Wow, resurrection time
Definitely a good read! Thanks @Roels. One of my friend's mother developed Alzheimer's disease in her 90's. In her final years, she started to speak more and more Dutch and mixing up both languages. She asked things like: "Could you please pak the umbrella van de kast." She had been living in Australia and speaking English for over 60 years then...OK this is probably not a great place for it, but I couldn't think of a different place on this forum and it may interest some people. Since this topic deals with the topic of language I thought it would not be the worst place to post it. Also it doesn't seem like this thread is used very extensively, so I don't think I'm messing up any current conversations.
Anyway, I just read this article about the importance of people's native languages. The article is mainly about a woman's reconnection with Czech, but will surely be of interest with Dutchies who have been away from the Netherlands for a longer period and don't speak Dutch on a regular basis. I thoroughly enjoyed reading it.
Several years ago, my father died as he had done most things throughout his life: without preparation and without consulting anyone.…nautil.us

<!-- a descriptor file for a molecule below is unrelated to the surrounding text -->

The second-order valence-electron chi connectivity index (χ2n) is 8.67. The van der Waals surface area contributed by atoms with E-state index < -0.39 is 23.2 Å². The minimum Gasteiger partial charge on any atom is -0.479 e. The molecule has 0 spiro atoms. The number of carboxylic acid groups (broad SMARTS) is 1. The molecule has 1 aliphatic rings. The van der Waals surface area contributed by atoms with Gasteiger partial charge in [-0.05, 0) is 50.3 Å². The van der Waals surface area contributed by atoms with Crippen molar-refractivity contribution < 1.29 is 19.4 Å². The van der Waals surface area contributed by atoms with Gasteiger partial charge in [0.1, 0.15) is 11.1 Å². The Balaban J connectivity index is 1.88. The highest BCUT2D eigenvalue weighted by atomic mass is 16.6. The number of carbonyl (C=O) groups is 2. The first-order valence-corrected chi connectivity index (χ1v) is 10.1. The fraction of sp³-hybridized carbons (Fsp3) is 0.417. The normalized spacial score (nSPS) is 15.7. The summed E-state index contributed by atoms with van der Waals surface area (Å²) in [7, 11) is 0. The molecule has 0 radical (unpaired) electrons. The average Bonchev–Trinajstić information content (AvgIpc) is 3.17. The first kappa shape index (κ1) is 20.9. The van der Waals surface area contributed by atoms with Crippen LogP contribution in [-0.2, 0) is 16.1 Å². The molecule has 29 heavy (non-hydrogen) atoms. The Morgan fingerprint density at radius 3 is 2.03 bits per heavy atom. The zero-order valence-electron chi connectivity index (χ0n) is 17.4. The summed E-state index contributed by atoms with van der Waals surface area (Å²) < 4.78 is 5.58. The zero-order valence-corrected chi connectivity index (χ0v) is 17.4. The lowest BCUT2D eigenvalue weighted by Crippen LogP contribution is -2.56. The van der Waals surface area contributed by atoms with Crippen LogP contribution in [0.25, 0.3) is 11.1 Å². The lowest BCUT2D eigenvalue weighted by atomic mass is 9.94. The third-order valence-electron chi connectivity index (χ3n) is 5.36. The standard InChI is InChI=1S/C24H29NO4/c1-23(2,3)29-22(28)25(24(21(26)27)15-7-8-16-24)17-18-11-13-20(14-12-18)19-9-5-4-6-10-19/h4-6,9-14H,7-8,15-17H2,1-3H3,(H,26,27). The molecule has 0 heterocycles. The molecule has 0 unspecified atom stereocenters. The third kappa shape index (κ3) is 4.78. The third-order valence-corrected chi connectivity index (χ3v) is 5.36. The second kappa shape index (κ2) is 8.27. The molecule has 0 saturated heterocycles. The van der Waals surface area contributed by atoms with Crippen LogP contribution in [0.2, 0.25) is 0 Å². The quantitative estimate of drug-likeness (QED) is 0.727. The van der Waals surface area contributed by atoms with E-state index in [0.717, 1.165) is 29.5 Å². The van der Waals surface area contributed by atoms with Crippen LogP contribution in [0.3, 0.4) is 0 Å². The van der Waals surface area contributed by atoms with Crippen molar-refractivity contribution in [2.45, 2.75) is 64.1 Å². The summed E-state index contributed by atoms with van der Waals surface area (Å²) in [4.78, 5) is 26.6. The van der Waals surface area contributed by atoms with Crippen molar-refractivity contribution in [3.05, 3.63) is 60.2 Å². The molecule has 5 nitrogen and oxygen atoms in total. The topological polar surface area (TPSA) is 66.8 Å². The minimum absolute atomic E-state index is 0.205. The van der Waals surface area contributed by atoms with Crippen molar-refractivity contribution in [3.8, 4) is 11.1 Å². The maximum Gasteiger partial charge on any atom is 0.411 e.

That sounds like such a fun and rewarding thing to do, connecting with people and making them feel part of ‘normal life’ by chatting about ordinary stuff, day-to-day events, even as small as talking about the weather. Go you!I occasionally volunteer in aged care nursing homes for people with Dutch backgrounds, as they tend to lose their English, even after 70 years of not speaking Dutch and not suffering from dementia.
Awesome! Apparently there is a range of these types of things: Zebra/Pelican/Puffin/Toucan/Wombat/Chicken crossings (https://www.i3consultants.com/tnt-n...hicken-crossings-how-did-they-get-their-names)Learned a new word today!! Wombat Crossing.
A pedestrian crossing with a speed bump in it